tue 19/10/2021

family relationships

The Beauty Queen of Leenane, Lyric Hammersmith review - matchless revival of a contemporary classic

“You can’t kick a cow in Leenane without some bastard holding a grudge for 20 years,” sighs Pato Dooley (Adam Best) prophetically; he has already started making his escape from that particular Galway village, doing lonely stints on London building...

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Rice, Orange Tree Theatre review - whip-smart, but unsure where it stands

“Careful, there’s a hole in the floor.” The warning’s an unusual one, passed along conscientiously by the stewards at the door of the tiny Orange Tree Theatre.The hole in question is long and angular and will soon be filled with water, stretching...

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First Person: Rachel O'Riordan on the enduring power of a sad, funny, and extraordinary play

The Beauty Queen of Leenane is a vicious, sad and extraordinary play.On the surface, Martin McDonagh's play, first seen 25 years ago and revived now in a collaboration between Chichester Festival Theatre and my home base, the Lyric Hammersmith...

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Marcin Wicha: Things I Didn’t Throw Out review - the stories told by stacks of stuff

Marcin Wicha’s mother Joanna never talked about her death. A Jewish counsellor based in an office built on top of the rubble of the Warsaw Ghetto, her days were consumed by work and her passion for shopping. Only once did she refer to her passing,...

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Jonathan Franzen: Crossroads review - can goodness ever be its own reward?

It’s Christmas 1971 in New Prospect, a suburb of Chicago, and pastor Russ Hildebrandt has plans for time alone with Frances, an attractive young widow who’s just moved back into town.Important facts become quickly apparent: Russ resents his long-...

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What If If Only, Royal Court review - short if not sweet

Few sights speak so eloquently of loss, of an especially cruel and painful loss, as one glass of wine, half-full, alone on a table. A man speaks to a partner who isn’t there, wishes her back, but knows that she has gone. Then another woman...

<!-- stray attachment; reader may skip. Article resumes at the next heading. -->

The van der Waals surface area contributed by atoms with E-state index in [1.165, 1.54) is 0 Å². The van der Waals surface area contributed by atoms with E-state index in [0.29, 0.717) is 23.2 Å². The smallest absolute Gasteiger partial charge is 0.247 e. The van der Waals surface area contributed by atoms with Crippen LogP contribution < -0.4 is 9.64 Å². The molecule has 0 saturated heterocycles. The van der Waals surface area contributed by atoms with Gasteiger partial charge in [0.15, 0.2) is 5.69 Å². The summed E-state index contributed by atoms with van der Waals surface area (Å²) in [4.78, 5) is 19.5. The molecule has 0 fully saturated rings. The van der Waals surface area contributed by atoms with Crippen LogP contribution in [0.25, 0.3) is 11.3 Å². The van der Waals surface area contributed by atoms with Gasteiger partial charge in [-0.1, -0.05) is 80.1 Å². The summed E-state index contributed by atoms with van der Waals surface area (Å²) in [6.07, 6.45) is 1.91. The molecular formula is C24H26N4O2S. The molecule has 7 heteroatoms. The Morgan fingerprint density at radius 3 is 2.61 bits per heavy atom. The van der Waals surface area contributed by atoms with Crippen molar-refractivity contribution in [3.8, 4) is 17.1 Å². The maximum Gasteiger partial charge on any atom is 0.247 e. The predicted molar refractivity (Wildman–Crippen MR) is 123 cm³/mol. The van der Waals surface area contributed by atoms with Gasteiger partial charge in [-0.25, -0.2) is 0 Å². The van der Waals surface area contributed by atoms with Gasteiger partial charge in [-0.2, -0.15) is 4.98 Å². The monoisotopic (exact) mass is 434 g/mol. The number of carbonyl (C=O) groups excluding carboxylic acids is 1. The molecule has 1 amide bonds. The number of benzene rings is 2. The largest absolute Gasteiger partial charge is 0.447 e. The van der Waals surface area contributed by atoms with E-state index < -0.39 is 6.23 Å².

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Shining City, Theatre Royal Stratford East review - occasional sluggishness alongside a true star turn

When Brendan Coyle, playing a modestly magnetic widower and sales rep called John in this revival of Conor McPherson's 2004 play Shining City, first appears on stage, he looks thoroughly bewildered. His eyes dart back and forth as he initially...

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The Lodger, Coronet Theatre review - underdeveloped family drama

The Coronet Theatre is a beautiful space – it’s a listed Victorian building, and the bar’s like something out of a film about Oscar Wilde. Unfortunately, Robert Holman’s The Lodger, a new play about family and trauma, doesn’t live up to its...

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Rose Plays Julie review - a sombre story of rape, adoption and a search for identity

Rose (Ann Skelly; The Nevers) is adopted. The name on her birth certificate is Julie and the possibility of a different identity – different clothes, different hair, different accent - beckons. If she could embrace this second life, she thinks, she...

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Frozen, Theatre Royal Drury Lane review - twinkling spectacle with a sincere drama at its heart

Let it snow! The Broadway musical adaptation of the Disney film behemoth Frozen premiered back in 2018 and now, following Covid delays, a rejigged version finally makes its home in the West End – to the delight of the army of miniature Elsas in...

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Bedknobs and Broomsticks, Marlowe Theatre, Canterbury review - dazzling Disney rewrite

Bedknobs and Broomsticks has always suffered from not being Mary Poppins, the movie delayed in development and released in 1971 (it is a Sixties film in tone and technology) and always seeming to appear later on the BBC’s Christmas Disney Time...

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The Nest review – intriguing, off-kilter family drama

The Nest is a peculiar animal, hard to nail down, parts family drama and social satire, but with a creepy sense of suspense rippling under the surface that threatens to bust the plot wide open. The fact that it’s written and directed by...

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